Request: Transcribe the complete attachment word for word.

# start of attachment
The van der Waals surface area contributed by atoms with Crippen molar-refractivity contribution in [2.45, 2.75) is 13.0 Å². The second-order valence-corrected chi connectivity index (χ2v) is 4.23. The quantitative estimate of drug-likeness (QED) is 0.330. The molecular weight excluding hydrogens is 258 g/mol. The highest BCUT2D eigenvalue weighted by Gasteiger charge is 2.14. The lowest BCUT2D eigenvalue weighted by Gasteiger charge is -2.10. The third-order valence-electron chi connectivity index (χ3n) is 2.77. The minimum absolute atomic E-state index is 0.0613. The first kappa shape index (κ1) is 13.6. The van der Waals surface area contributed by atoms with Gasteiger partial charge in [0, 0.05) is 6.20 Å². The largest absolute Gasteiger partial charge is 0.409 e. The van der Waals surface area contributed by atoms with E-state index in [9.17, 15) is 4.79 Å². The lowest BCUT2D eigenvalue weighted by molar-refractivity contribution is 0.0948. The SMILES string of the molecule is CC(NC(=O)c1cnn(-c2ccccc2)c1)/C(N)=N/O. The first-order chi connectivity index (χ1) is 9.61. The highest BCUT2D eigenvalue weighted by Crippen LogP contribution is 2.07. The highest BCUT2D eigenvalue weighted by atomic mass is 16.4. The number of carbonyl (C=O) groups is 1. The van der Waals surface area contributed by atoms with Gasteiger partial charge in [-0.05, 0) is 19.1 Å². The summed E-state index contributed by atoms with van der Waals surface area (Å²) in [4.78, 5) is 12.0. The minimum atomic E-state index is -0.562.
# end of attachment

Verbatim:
The van der Waals surface area contributed by atoms with Crippen molar-refractivity contribution in [2.45, 2.75) is 13.0 Å². The second-order valence-corrected chi connectivity index (χ2v) is 4.23. The quantitative estimate of drug-likeness (QED) is 0.330. The molecular weight excluding hydrogens is 258 g/mol. The highest BCUT2D eigenvalue weighted by Gasteiger charge is 2.14. The lowest BCUT2D eigenvalue weighted by Gasteiger charge is -2.10. The third-order valence-electron chi connectivity index (χ3n) is 2.77. The minimum absolute atomic E-state index is 0.0613. The first kappa shape index (κ1) is 13.6. The van der Waals surface area contributed by atoms with Gasteiger partial charge in [0, 0.05) is 6.20 Å². The largest absolute Gasteiger partial charge is 0.409 e. The van der Waals surface area contributed by atoms with E-state index in [9.17, 15) is 4.79 Å². The lowest BCUT2D eigenvalue weighted by molar-refractivity contribution is 0.0948. The SMILES string of the molecule is CC(NC(=O)c1cnn(-c2ccccc2)c1)/C(N)=N/O. The first-order chi connectivity index (χ1) is 9.61. The highest BCUT2D eigenvalue weighted by Crippen LogP contribution is 2.07. The highest BCUT2D eigenvalue weighted by atomic mass is 16.4. The number of carbonyl (C=O) groups is 1. The van der Waals surface area contributed by atoms with Gasteiger partial charge in [-0.05, 0) is 19.1 Å². The summed E-state index contributed by atoms with van der Waals surface area (Å²) in [4.78, 5) is 12.0. The minimum atomic E-state index is -0.562.